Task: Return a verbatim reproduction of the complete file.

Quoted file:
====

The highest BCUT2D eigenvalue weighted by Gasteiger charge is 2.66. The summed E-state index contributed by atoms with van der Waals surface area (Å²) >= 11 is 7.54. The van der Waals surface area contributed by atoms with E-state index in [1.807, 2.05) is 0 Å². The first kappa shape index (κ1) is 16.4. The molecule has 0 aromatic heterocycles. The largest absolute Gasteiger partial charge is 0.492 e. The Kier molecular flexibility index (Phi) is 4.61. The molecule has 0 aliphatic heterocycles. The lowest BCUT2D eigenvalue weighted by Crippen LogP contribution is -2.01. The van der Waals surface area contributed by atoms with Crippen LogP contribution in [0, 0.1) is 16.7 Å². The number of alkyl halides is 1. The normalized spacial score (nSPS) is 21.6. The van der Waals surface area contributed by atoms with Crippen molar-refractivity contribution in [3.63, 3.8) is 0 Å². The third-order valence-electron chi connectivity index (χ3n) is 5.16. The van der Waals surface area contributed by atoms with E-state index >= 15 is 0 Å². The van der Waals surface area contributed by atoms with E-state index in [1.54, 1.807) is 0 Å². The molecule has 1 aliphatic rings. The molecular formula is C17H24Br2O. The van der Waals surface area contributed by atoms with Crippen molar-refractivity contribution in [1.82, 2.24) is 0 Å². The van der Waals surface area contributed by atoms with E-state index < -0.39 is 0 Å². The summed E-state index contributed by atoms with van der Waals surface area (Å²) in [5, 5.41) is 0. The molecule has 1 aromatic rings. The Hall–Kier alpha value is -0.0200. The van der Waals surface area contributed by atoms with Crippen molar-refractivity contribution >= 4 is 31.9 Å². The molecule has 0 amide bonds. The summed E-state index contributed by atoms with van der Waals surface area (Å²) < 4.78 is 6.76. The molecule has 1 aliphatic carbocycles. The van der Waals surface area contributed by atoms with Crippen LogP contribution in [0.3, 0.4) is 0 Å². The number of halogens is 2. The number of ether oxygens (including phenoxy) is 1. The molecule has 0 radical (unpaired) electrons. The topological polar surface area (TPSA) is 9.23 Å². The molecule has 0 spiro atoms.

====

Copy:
The highest BCUT2D eigenvalue weighted by Gasteiger charge is 2.66. The summed E-state index contributed by atoms with van der Waals surface area (Å²) >= 11 is 7.54. The van der Waals surface area contributed by atoms with E-state index in [1.807, 2.05) is 0 Å². The first kappa shape index (κ1) is 16.4. The molecule has 0 aromatic heterocycles. The largest absolute Gasteiger partial charge is 0.492 e. The Kier molecular flexibility index (Phi) is 4.61. The molecule has 0 aliphatic heterocycles. The lowest BCUT2D eigenvalue weighted by Crippen LogP contribution is -2.01. The van der Waals surface area contributed by atoms with Crippen LogP contribution in [0, 0.1) is 16.7 Å². The number of alkyl halides is 1. The normalized spacial score (nSPS) is 21.6. The van der Waals surface area contributed by atoms with Crippen molar-refractivity contribution in [3.63, 3.8) is 0 Å². The third-order valence-electron chi connectivity index (χ3n) is 5.16. The van der Waals surface area contributed by atoms with E-state index >= 15 is 0 Å². The van der Waals surface area contributed by atoms with E-state index in [1.54, 1.807) is 0 Å². The molecule has 1 aliphatic rings. The molecular formula is C17H24Br2O. The van der Waals surface area contributed by atoms with Crippen molar-refractivity contribution in [1.82, 2.24) is 0 Å². The van der Waals surface area contributed by atoms with E-state index < -0.39 is 0 Å². The summed E-state index contributed by atoms with van der Waals surface area (Å²) in [5, 5.41) is 0. The molecule has 1 aromatic rings. The Hall–Kier alpha value is -0.0200. The van der Waals surface area contributed by atoms with Crippen molar-refractivity contribution >= 4 is 31.9 Å². The molecule has 0 amide bonds. The summed E-state index contributed by atoms with van der Waals surface area (Å²) < 4.78 is 6.76. The molecule has 1 aliphatic carbocycles. The van der Waals surface area contributed by atoms with Crippen LogP contribution in [0.3, 0.4) is 0 Å². The number of halogens is 2. The number of ether oxygens (including phenoxy) is 1. The molecule has 0 radical (unpaired) electrons. The topological polar surface area (TPSA) is 9.23 Å². The molecule has 0 spiro atoms.